Breaking: Obnoxious Chi Psi frat boys sue Borat

by Ted Frank on November 9, 2006

Two of my least favorite things—misogynistic frat-boys and frivolous lawsuits—together at once. Three Chi Psi fraternity brothers from the University of South Carolina, after signing waivers and getting paid $200, got caught drunkenly wishing for slaves and making other obnoxious sexist and racist remarks on film to Sasha Baron Cohen in his character of Kazakh journalist Borat; those scenes appeared in the movie. They’re now suing, wanting takebacks. TMZ has the Los Angeles Superior Court complaint, which asks for an injunction, punitive damages, and attorneys’ fees. (I look forward to the discovery on the “false light” claims that suggest that the plaintiffs never would say such things as they were recorded being said.) Earlier, a friend of one of the frat boys asked Metafilter for advice. The complaint is filed by John Does, but Chi Psi David Corcoran has already bragged about the experience to FHM. Frat president Todd Bailey talks about the story to the local paper.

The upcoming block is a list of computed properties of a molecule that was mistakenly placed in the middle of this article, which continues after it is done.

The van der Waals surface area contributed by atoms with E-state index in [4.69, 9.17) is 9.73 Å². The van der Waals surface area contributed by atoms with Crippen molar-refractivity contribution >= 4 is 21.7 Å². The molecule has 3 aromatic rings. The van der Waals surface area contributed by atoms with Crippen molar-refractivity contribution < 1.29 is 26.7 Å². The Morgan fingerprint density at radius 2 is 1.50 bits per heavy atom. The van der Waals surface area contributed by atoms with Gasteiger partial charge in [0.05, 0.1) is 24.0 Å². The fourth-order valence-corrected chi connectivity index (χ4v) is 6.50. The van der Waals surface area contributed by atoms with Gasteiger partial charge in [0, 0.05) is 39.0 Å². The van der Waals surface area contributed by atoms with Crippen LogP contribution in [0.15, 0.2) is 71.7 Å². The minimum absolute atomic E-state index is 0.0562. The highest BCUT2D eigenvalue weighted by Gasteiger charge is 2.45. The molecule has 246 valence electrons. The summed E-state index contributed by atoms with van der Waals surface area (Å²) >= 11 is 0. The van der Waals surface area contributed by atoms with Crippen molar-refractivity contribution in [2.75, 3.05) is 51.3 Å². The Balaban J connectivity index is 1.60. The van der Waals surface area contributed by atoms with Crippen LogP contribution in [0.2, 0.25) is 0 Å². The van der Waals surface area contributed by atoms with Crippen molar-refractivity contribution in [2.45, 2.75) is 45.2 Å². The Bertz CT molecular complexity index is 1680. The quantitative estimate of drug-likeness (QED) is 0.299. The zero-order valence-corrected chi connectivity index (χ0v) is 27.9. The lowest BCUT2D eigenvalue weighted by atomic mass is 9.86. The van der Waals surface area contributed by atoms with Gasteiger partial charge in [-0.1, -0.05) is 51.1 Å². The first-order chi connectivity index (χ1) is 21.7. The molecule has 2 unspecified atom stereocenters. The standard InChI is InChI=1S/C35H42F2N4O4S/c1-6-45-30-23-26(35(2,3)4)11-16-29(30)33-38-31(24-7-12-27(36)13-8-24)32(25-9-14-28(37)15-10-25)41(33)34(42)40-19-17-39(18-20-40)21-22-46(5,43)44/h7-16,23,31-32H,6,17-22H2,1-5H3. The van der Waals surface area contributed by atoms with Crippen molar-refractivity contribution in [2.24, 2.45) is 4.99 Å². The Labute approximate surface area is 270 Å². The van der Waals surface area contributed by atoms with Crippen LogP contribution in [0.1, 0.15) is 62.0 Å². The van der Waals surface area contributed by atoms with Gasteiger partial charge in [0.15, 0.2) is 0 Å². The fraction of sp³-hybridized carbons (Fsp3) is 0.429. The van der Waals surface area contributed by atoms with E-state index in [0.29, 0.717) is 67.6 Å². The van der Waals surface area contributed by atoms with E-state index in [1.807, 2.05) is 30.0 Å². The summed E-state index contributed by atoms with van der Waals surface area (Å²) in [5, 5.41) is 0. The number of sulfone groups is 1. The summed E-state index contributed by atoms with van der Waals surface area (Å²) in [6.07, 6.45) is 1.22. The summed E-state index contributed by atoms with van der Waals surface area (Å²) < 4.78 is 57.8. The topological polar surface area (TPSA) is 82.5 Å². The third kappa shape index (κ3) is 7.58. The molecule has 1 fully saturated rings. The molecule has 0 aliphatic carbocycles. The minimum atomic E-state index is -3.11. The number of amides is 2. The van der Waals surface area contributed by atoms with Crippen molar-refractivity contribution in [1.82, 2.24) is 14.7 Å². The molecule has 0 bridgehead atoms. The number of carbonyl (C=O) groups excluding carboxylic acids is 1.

(Update: Upon further review, I see that the complaint alleges that the movie “falsely depicted them as insensitive to minorities.” There is no allegation that the movie falsely depicted them as insensitive to women. In the trade, that’s known as a negative pregnant.)

(Second update: Bashman with a roundup of links and Lat with sardonic commentary.)

{ 8 comments }

1 E-Bell 11.10.06 at 10:34 am

The fifth comment in the MetaFilter thread:


He could threaten to sue the filmmakers, claiming that they defrauded him by falsely representing the nature of their film, which is not in fact a documentary about Khazakstan.

I assume he would be unlikely to succeed. Lawyers will know better.

Wow, who knew that people actually follow the advice in Ask MeFi?

2 Cenrand 11.10.06 at 1:16 pm

Is this really frivolous, if, as the complaint alleges (as described by Yahoo! news) the producers got the frat boys drunk and *then* had them sign the waiver?

3 tsiroth 11.11.06 at 1:46 am

Furthermore, the complaint alleges that they were specifically told that:

a)the film would not be shown in the U.S.
b)their names, fraternity, and university would not be given

These were both deliberate falsehoods.

Honestly, Ted, if the facts as stated by plaintiffs are true, is there any way that this is not clearly fraud?

Don’t we still want clear-cut (again, assuming plaintiffs’ facts are accurate) fraud to be actionable, even when the plaintiffs are unsympathetic and the results of the fraud were funny?